OneMain Financial

OneMain Financial offers personal loans to borrowers with lower credit scores. Just note that you’ll have to pay a higher interest rate.

Minimum credit score: None

Loan term: Two to five years

Loan amount: $1,500 to $20,000

Good for: Those with low credit scores

Payoff

Payoff offers personal loans that can help you pay off high-interest debt at lower interest rates, which in turn can help you improve your credit score.

Minimum credit score: 640

Loan term: Two to five years

Loan amount: $5,000 to $40,000

Good for: Paying off high-interest credit card debt

PenFed

If you’re looking to borrow a smaller amount of money, you’ll be able to find loans as low as $600 at PenFed.

Minimum credit score: 670

Loan term: One to five years

Loan amount: $600 to $35,000

Good for: Borrowing $20,000 or less

Prosper

Because Prosper offers solid personal loan amounts (up to $40,000), its loans can help provide funding for home improvement projects.

Minimum credit score: 640

Loan term: Three or five years

Loan amount: $2,000 to $40,000

Good for: Home improvements

SoFi

If you need to borrow a large amount of money, you can apply for a personal loan of up to $100,000 from SoFi.

Minimum credit score: Not disclosed

Loan term: Two to seven years

Loan amount: $5,000 to $100,000

Good for: Borrowing large amounts of money

Credible can help you compare personal loan rates from various lenders.

Upgrade

Loans from Upgrade are great for those who are working on building their credit. Upgrade even offers quick approvals.

Minimum credit score: 580

Loan term: Three or five years

Loan amount: $1,000 to $50,000

Good for: Building credit

Upstart

Even if your credit score is on the lower side, Upstart takes your education and job history into account if it demonstrates your financial potential.

Minimum credit score: 580

Loan term: Three to five years

Loan amount: $1,000 to $50,000

Good for: If you have low credit, but potential to improve it

Other lenders to consider

The following lenders are not Credible partners, so you won’t be able to easily compare your rates with them on the Credible platform. But they may also be worth considering if you’re looking for a personal loan for bad credit.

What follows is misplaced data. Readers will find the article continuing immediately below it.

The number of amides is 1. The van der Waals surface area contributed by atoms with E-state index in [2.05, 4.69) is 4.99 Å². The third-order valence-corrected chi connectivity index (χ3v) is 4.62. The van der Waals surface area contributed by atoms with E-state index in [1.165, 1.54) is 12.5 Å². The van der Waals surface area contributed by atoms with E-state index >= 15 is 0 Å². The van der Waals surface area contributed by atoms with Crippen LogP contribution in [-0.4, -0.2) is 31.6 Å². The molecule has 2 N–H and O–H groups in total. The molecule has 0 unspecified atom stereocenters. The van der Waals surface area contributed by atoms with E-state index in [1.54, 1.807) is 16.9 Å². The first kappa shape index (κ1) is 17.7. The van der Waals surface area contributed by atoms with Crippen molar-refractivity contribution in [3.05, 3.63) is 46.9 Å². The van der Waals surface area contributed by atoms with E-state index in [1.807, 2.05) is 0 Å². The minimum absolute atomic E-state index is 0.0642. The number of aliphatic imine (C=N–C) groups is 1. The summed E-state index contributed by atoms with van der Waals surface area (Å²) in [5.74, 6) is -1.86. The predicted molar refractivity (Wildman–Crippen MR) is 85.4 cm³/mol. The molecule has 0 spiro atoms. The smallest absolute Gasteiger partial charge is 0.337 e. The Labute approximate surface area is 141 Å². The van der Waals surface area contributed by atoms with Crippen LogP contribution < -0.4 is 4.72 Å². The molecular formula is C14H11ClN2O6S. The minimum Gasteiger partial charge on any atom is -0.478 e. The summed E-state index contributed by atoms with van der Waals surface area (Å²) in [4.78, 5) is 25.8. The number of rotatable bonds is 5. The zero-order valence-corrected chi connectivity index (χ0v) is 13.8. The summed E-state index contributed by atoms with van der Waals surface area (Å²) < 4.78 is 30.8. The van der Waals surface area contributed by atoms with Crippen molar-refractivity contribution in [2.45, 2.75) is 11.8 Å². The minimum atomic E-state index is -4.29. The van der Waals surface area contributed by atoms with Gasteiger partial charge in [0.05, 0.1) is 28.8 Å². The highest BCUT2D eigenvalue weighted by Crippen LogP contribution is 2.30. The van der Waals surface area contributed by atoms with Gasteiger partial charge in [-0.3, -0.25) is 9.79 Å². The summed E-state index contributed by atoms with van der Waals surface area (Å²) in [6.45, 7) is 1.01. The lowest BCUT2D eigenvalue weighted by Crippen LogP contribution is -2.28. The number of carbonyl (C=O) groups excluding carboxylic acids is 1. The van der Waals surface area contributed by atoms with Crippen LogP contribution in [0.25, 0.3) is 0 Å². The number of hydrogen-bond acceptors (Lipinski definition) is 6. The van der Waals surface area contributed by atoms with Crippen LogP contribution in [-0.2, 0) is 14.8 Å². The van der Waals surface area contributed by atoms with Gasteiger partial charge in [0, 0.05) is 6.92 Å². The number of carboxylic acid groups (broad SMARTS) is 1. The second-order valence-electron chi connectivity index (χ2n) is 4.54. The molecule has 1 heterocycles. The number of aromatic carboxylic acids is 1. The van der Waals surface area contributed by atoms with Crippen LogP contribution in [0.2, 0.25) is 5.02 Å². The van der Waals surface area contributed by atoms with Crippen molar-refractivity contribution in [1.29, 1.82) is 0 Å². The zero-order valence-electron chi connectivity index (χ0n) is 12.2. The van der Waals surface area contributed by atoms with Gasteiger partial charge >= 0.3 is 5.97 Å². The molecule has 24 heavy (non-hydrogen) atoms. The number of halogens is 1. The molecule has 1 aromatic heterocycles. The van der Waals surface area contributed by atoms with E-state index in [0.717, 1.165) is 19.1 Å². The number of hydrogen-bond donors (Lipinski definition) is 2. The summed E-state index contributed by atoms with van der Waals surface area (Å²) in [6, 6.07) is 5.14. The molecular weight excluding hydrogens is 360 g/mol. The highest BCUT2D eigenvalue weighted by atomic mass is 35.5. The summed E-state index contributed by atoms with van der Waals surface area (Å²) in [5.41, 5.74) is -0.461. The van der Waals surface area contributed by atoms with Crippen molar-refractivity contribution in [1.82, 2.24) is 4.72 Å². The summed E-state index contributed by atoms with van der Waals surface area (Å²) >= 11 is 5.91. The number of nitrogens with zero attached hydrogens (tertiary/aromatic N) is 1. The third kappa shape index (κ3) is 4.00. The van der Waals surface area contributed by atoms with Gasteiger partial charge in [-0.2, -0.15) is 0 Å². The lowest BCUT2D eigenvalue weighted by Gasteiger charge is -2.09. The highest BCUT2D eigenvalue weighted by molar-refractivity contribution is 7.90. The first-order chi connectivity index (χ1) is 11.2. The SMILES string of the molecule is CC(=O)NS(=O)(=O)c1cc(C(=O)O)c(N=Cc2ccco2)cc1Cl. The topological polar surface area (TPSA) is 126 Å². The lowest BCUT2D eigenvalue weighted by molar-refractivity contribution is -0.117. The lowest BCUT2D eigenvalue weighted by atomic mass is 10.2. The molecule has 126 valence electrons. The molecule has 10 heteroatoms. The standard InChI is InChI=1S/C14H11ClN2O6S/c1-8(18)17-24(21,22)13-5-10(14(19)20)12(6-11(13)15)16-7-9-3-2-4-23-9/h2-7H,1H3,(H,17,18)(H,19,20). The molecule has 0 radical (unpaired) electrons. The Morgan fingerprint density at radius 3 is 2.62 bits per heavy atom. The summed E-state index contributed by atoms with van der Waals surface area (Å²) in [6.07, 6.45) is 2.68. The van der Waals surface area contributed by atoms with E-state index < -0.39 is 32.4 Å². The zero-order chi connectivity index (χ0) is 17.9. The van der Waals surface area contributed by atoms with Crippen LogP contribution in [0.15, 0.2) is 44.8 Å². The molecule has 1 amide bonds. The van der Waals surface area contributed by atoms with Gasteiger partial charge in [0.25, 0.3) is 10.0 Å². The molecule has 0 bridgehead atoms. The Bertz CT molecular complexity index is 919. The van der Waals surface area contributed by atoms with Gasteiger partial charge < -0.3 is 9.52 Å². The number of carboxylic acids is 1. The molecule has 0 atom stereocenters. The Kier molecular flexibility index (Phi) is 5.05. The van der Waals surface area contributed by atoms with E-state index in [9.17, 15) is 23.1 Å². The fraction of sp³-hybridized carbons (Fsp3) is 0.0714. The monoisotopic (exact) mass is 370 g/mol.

OppLoans

OppLoans offers a fully online application process and can fund loans as soon as the next business day following approval.

Minimum credit score: No minimum FICO or Vantage score

Loan term: Up to 18 months

Loan amount: $500 to $4,000

Good for: Borrowers who need a smaller amount or shorter repayment term

NetCredit

Although NetCredit does not disclose its minimum credit score requirement, if it has one, the lender says it looks at an applicant’s broader financial picture in making lending decisions.

Minimum credit score: Does not disclose

Loan term: Six months to five years

Loan amount: $1,000 to $10,000

Good for: Borrowers looking to customize their loan amount and repayment time

Methodology

Credible evaluated loan and lender data points in seven categories to identify “best companies” for mortgages. These categories included interest rates, fees, availability of repayment terms and discounts, eligibility requirements, minimum down payment, and the level of customer service provided. Because every lender has its own system for evaluating borrowers, the best loan or lender will depend on an individual’s unique circumstance, the loan features that are most important to them, and the interest rate and terms they qualify for.

What is a bad credit personal loan?

Personal loans are a type of credit that you can use to cover the costs of a large purchase or to consolidate high-interest debt. Personal loans often have lower interest rates than credit cards do, which makes them especially appealing for consolidating credit card debt.

A bad credit personal loan is a personal loan that provides funding to those with credit scores on the lower side. This is different from payday loan lenders, who usually don’t require credit checks, but who charge high interest rates and fees.

What’s considered a bad credit score?